For years, zoologists have assumed that the New Guinea singing dog is extinct in the wild. That assumption has been proven wrong after an analysis of the DNA of three wild dogs living 14,000 feet high on the island matched the DNA of captive New Guinea singing dogs.
If you aren’t familiar with these curious creatures, New Guinea singing dogs are known for their unique vocalizations, which “sound like a cross between a wolf’s howl and whale song.” It has been thought that these singing dogs went extinct in the wild back in the 1970s, with just a couple hundred of the animals remaining in zoos or as exotic pets. The problem with this captivate population, however, is that they all descend from eight original dogs, so the descendants are highly inbred and lack genetic diversity, leaving the remnant dogs at risk of becoming infertile.
Doubts about their extinction from the wild started to arise in 2012 when an ecotourist guide snapped a picture of what seemed to be a New Guinea singing dog in a remote, mountainous part of New Guinea (on the Indonesian side), prompting a wildlife biologist known as McIntyre to search for a wild population of the dogs in that region.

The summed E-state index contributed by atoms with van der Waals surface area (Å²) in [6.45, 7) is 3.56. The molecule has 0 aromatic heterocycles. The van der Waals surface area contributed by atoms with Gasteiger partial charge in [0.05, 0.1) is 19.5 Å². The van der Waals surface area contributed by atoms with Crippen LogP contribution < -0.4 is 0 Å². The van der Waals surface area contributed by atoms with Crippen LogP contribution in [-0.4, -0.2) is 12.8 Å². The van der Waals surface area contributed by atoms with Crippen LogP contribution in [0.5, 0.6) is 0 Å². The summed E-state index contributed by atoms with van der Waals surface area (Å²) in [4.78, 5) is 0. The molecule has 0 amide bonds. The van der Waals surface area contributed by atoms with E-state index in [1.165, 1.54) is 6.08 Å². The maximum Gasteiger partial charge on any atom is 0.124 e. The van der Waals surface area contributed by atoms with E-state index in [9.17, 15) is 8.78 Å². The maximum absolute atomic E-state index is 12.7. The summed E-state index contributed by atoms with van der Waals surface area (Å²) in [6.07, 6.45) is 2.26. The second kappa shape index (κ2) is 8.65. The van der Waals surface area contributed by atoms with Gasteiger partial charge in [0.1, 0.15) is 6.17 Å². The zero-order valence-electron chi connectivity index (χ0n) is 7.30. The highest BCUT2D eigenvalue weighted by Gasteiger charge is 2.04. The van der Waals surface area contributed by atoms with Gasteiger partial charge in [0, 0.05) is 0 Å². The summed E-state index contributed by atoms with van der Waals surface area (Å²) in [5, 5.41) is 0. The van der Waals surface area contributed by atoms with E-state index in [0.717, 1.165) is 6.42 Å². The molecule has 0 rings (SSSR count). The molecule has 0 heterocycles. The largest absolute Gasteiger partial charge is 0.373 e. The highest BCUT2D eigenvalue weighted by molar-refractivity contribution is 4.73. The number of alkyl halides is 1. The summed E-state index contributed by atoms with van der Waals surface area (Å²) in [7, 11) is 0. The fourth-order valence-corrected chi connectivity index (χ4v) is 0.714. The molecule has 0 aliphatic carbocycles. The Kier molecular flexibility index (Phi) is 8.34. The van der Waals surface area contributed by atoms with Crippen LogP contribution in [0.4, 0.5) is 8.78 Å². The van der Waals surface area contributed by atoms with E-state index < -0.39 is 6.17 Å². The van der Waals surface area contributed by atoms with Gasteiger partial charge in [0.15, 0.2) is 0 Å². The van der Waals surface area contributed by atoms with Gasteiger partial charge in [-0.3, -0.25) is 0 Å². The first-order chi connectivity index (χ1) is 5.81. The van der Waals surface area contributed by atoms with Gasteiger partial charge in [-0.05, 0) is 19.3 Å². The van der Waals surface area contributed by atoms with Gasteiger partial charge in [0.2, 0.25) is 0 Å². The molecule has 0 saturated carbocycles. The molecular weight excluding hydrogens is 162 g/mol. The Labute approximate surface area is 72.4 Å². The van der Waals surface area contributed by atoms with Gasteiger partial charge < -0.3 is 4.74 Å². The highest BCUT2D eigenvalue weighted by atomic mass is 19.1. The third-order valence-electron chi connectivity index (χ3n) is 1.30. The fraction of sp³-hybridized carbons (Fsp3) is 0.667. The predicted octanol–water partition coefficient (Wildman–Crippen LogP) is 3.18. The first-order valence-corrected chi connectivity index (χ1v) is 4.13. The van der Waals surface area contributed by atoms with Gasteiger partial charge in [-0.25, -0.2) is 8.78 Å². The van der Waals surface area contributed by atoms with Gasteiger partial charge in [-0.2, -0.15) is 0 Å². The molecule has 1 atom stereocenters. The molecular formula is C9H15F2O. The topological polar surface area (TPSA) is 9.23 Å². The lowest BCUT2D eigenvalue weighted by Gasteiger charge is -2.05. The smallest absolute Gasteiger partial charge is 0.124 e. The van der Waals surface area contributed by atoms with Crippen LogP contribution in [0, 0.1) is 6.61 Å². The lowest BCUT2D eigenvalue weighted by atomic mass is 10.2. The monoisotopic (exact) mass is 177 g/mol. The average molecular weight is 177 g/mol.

McIntyre had been searching for these dogs since 1996 and managed to capture two male dogs with a trap in 2018 in order to collect a blood sample, releasing the dogs immediately afterward. Those samples were then taken to the US where they were compared to the DNA of captive New Guinea singing dogs. Not only did this confirm that they were the same species, and the samples also showed genetic diversity amongst the wild New Guinea singing dogs.
Now that the genetic results show that New Guinea singing dogs still exist in the wild, researchers hope this will push international governments and the Indonesian government to protect these unique creatures in the wild.
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